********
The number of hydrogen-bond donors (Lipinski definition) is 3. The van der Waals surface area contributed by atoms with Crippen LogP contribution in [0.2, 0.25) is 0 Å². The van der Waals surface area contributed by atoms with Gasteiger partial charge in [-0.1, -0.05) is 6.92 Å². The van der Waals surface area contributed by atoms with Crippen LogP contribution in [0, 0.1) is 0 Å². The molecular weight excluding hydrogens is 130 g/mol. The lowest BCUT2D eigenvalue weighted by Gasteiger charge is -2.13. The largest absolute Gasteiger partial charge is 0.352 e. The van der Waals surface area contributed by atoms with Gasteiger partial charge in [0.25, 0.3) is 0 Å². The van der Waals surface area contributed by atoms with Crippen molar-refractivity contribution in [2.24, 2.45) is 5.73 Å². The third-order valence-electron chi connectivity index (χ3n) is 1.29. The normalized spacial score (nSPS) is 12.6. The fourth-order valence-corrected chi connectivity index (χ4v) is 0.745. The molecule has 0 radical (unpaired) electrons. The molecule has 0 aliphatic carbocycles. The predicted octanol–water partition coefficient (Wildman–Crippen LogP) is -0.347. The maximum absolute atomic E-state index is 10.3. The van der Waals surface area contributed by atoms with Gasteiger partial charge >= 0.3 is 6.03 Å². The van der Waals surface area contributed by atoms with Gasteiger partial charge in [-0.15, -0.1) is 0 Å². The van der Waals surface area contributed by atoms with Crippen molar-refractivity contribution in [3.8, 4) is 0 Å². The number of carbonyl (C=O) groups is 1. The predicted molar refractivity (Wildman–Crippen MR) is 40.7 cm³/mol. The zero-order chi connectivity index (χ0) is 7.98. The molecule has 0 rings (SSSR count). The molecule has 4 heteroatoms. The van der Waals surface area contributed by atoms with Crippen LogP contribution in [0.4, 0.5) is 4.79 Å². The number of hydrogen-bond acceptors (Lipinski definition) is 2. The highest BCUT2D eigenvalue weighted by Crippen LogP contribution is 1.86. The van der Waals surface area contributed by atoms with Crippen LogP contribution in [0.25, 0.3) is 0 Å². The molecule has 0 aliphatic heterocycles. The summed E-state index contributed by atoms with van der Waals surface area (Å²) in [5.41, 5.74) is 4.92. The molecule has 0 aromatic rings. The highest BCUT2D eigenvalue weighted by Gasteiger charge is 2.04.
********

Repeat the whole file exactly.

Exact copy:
The number of hydrogen-bond donors (Lipinski definition) is 3. The van der Waals surface area contributed by atoms with Crippen LogP contribution in [0.2, 0.25) is 0 Å². The van der Waals surface area contributed by atoms with Gasteiger partial charge in [-0.1, -0.05) is 6.92 Å². The van der Waals surface area contributed by atoms with Crippen LogP contribution in [0, 0.1) is 0 Å². The molecular weight excluding hydrogens is 130 g/mol. The lowest BCUT2D eigenvalue weighted by Gasteiger charge is -2.13. The largest absolute Gasteiger partial charge is 0.352 e. The van der Waals surface area contributed by atoms with Gasteiger partial charge in [0.25, 0.3) is 0 Å². The van der Waals surface area contributed by atoms with Crippen molar-refractivity contribution in [2.24, 2.45) is 5.73 Å². The third-order valence-electron chi connectivity index (χ3n) is 1.29. The normalized spacial score (nSPS) is 12.6. The fourth-order valence-corrected chi connectivity index (χ4v) is 0.745. The molecule has 0 radical (unpaired) electrons. The molecule has 0 aliphatic carbocycles. The predicted octanol–water partition coefficient (Wildman–Crippen LogP) is -0.347. The maximum absolute atomic E-state index is 10.3. The van der Waals surface area contributed by atoms with Gasteiger partial charge >= 0.3 is 6.03 Å². The van der Waals surface area contributed by atoms with Gasteiger partial charge in [-0.15, -0.1) is 0 Å². The van der Waals surface area contributed by atoms with Crippen molar-refractivity contribution in [3.8, 4) is 0 Å². The number of carbonyl (C=O) groups is 1. The predicted molar refractivity (Wildman–Crippen MR) is 40.7 cm³/mol. The zero-order chi connectivity index (χ0) is 7.98. The molecule has 0 rings (SSSR count). The molecule has 4 heteroatoms. The van der Waals surface area contributed by atoms with Crippen LogP contribution in [0.4, 0.5) is 4.79 Å². The number of hydrogen-bond acceptors (Lipinski definition) is 2. The highest BCUT2D eigenvalue weighted by Crippen LogP contribution is 1.86. The van der Waals surface area contributed by atoms with Crippen LogP contribution in [0.25, 0.3) is 0 Å². The molecule has 0 aliphatic heterocycles. The summed E-state index contributed by atoms with van der Waals surface area (Å²) in [5.41, 5.74) is 4.92. The molecule has 0 aromatic rings. The highest BCUT2D eigenvalue weighted by Gasteiger charge is 2.04.